On Dec. 21, more than a thousand indigenous and campesino activists marched to the Ecuadorian National Assembly in opposition to President Rafael Correa’s proposed mining law. In the Southern Province of Azuay, campesinos blocked a number of highways, resisting police efforts to dislodge them. Protesters said that large-scale mining would damage Ecuador’s environment and pollute rural communities’ water.
The Mining Law, currently under debate in the provisional National Assembly, or Congresillo, would replace the Mining Mandate passed in May of this year. The Mandate froze mining operations and revoked a number of concessions to foreign corporations. The law would create a National Mining Company and increase state control over foreign corporations, which are largely Canadian. But the law would also allow mining to take place anywhere, including in protected areas and sharply limit community input.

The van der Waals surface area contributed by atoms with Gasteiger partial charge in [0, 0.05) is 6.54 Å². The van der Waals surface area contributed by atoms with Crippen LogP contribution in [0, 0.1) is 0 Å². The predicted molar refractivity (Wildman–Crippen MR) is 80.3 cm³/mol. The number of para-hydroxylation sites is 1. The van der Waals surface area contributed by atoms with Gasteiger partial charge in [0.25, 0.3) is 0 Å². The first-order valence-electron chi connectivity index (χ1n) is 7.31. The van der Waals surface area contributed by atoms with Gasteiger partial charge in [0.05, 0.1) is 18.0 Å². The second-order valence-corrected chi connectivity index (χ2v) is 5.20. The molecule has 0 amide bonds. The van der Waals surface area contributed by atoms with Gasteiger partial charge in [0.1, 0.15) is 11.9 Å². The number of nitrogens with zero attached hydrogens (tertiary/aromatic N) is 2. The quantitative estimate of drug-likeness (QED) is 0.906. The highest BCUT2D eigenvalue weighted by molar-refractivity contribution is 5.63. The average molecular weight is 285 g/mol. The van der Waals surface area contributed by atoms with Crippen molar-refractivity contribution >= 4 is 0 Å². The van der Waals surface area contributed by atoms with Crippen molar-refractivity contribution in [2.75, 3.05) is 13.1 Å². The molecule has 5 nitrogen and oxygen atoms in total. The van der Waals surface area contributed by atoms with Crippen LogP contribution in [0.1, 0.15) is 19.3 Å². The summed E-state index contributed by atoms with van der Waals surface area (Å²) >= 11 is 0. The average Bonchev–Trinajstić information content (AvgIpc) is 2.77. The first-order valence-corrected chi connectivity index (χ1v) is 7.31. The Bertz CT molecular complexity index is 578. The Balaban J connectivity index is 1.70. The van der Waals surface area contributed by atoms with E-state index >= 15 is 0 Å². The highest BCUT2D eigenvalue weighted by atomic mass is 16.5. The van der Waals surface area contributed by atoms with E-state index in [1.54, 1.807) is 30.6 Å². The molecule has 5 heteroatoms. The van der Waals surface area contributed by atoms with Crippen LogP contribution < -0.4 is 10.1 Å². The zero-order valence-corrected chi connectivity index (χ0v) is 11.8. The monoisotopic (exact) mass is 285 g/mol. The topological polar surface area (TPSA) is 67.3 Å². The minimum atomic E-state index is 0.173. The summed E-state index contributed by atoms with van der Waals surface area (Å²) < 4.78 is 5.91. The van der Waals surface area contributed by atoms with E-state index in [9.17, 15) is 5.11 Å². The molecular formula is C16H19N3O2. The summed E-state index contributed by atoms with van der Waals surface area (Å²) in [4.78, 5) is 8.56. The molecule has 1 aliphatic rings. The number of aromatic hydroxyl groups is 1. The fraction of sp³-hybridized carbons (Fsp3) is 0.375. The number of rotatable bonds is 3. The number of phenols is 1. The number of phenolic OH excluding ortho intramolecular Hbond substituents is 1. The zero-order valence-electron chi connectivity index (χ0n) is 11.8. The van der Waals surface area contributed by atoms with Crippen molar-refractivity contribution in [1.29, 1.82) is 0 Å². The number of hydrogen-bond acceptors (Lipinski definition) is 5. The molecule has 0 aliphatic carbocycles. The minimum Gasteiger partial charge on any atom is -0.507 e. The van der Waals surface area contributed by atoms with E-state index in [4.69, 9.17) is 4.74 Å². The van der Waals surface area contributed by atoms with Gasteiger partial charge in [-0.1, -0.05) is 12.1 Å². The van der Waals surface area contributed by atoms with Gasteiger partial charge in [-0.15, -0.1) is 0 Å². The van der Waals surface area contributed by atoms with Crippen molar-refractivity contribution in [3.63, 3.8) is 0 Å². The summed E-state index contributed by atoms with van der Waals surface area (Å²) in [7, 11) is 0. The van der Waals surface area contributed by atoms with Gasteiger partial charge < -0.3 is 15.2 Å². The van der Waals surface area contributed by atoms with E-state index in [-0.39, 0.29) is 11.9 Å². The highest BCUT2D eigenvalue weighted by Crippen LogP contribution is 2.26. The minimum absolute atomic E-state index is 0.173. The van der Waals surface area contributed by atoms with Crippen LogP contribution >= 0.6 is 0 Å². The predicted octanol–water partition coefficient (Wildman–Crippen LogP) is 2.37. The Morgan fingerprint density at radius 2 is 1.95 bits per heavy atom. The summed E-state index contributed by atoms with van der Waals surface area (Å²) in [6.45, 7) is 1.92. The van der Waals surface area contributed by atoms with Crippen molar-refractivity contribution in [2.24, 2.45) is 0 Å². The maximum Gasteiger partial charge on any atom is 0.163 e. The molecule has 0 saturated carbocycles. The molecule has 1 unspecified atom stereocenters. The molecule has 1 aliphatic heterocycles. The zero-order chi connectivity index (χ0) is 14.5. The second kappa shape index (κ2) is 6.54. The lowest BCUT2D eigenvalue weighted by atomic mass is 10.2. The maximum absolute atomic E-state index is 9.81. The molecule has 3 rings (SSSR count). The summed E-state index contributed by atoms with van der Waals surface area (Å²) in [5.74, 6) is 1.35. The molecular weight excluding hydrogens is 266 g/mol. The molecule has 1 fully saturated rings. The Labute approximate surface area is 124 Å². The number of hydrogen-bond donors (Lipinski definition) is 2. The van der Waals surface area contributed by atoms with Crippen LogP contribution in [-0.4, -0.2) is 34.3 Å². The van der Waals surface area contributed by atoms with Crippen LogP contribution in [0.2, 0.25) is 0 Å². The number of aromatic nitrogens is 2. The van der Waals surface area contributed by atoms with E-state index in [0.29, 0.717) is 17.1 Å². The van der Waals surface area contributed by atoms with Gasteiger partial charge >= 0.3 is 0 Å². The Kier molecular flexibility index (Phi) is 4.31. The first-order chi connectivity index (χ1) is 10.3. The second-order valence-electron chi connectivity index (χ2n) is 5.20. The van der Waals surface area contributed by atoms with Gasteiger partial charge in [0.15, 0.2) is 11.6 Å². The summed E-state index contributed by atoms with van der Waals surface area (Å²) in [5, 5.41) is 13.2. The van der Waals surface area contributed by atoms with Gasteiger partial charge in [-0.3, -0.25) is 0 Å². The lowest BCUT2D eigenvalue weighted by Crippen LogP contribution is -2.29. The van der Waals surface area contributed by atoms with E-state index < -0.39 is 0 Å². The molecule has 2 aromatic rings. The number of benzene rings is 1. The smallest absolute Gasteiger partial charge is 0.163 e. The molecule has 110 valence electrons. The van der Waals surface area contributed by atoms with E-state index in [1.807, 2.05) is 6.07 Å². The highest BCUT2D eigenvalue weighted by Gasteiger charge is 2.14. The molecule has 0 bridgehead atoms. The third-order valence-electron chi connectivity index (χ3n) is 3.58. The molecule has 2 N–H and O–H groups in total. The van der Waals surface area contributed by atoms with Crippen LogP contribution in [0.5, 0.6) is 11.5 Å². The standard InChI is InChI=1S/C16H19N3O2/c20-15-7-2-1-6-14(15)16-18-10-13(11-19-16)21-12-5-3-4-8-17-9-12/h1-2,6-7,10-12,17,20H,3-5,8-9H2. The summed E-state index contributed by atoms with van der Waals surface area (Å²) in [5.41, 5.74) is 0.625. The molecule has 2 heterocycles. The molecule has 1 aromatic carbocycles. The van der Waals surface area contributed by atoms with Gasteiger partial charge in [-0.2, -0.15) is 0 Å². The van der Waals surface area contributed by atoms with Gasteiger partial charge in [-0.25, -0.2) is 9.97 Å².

In Quito, buses arrived from throughout the country to protest the mining law. Marching to the National Assembly, protesters clashed with police, who used pepper spray to push back activists intent on meeting with legislators. A small delegation was allowed to enter in the afternoon. The protests were organized by the Confederation of Indigenous Nationalities of Ecuador (CONAIE) and the Coordinator for the Unity of the Left and for Life, a new organization dedicated to regrouping social movements to confront Correa.
The march is possibly a prelude to a nation-wide uprising. While the protest was not large by Ecuadorian standards, representatives from many communities were present. Earlier this month, more than 30 organizations gathered in the Amazonian city of Coca and agreed to oppose Correa’s business friendly policies. Former Correa spokesperson and Assembly Member Monica Chuji said, “Today is a first step in a broader process of unifying social movements. Today we don’t have quantity, but we have unity.” Chuji, an Amazonian Kichwa, broke with Correa’s Alianza País Party in September, accusing the president of opposing indigenous rights.